The scientific tourist #193 — Canopic jars, in Italy

This week’s image comes to you from the Museo Archeologico Centrale dell’ Etruria in Fiorenze (Florence), Italy. It’s a set of Canopic jars (sadly, with little information on where in Egypt they originated):

Canopic jars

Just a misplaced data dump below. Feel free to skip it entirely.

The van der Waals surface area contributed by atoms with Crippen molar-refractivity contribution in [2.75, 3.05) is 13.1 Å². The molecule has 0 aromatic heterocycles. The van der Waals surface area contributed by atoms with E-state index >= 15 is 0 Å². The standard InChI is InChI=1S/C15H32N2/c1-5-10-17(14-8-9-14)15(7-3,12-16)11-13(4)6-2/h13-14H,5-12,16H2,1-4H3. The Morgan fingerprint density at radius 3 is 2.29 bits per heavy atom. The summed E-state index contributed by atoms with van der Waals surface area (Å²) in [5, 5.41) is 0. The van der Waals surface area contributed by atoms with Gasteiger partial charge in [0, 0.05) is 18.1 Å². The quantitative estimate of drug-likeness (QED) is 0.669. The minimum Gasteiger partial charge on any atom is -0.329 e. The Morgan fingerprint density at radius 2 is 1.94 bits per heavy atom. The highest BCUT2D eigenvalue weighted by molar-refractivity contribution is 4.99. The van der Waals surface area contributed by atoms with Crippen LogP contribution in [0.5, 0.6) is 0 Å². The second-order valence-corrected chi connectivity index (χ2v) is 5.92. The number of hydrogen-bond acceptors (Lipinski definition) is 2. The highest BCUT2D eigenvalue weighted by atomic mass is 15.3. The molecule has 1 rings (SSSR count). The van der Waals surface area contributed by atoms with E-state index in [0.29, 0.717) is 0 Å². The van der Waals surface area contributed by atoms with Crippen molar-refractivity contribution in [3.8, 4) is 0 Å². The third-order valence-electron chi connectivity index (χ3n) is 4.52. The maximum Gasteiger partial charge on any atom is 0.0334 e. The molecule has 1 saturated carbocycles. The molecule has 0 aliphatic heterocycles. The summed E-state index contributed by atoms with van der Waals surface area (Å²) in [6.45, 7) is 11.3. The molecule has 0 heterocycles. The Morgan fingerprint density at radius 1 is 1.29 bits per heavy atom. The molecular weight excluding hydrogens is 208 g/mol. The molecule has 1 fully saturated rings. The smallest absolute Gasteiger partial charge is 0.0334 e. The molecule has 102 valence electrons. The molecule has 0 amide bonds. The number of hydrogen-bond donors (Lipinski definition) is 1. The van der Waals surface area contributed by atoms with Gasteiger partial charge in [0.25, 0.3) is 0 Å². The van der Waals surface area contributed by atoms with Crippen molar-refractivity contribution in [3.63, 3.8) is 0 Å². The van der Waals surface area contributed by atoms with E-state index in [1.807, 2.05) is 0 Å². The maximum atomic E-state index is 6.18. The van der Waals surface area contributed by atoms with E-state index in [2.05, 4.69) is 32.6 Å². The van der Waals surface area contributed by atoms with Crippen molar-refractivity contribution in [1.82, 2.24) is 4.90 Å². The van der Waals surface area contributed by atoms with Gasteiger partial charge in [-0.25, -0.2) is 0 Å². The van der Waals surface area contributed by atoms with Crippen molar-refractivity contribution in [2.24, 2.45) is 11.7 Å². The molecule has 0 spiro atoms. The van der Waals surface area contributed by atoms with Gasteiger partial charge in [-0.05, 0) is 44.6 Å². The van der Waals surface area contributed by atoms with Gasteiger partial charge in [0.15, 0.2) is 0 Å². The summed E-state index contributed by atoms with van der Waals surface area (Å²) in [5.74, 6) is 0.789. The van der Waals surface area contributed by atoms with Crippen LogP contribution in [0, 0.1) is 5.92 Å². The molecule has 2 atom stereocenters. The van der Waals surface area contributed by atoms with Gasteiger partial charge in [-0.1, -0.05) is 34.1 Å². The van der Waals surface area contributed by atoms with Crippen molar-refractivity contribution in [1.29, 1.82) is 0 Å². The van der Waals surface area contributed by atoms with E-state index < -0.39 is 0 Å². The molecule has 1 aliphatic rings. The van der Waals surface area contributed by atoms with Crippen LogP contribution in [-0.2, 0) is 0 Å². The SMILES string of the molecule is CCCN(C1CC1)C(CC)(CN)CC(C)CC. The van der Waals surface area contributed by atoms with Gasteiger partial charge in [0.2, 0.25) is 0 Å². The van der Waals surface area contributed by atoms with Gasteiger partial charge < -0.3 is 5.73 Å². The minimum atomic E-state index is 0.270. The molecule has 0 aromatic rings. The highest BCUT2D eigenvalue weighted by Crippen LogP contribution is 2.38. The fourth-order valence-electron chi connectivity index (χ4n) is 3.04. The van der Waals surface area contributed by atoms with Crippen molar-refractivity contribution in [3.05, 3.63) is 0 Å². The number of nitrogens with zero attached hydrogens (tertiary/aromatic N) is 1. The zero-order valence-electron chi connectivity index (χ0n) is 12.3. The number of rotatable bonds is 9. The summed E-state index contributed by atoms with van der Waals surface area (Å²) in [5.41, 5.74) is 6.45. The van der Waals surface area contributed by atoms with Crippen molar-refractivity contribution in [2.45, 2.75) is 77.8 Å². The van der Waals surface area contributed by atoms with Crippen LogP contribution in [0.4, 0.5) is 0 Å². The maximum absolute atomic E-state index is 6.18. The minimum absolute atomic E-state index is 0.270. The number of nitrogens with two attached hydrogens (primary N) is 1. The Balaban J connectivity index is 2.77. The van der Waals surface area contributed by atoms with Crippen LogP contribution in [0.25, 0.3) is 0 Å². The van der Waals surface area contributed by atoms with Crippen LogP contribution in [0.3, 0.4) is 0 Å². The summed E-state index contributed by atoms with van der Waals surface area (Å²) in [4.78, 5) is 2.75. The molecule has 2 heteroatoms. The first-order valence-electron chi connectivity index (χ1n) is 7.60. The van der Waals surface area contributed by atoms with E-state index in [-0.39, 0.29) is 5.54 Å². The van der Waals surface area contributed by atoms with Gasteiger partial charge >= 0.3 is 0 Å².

Canopic jars were used by the ancient Egyptians during the mummification process. In order to keep the bulk of a body dry enough to stay preserved, they had to do something with the deceased subject’s organs — and these jars were their solution. Normally each jar held just one major organ (after being washed), so a mummy would be accompanied by a little flock of jars in its tomb. Meanwhile, the material they’re made from is indicative of the budget / social class of the… occupant. More affluent folks had carved limestone or calcite jars, less affluent ones got pottery (and the poor, of course, couldn’t afford mummification in the first place).

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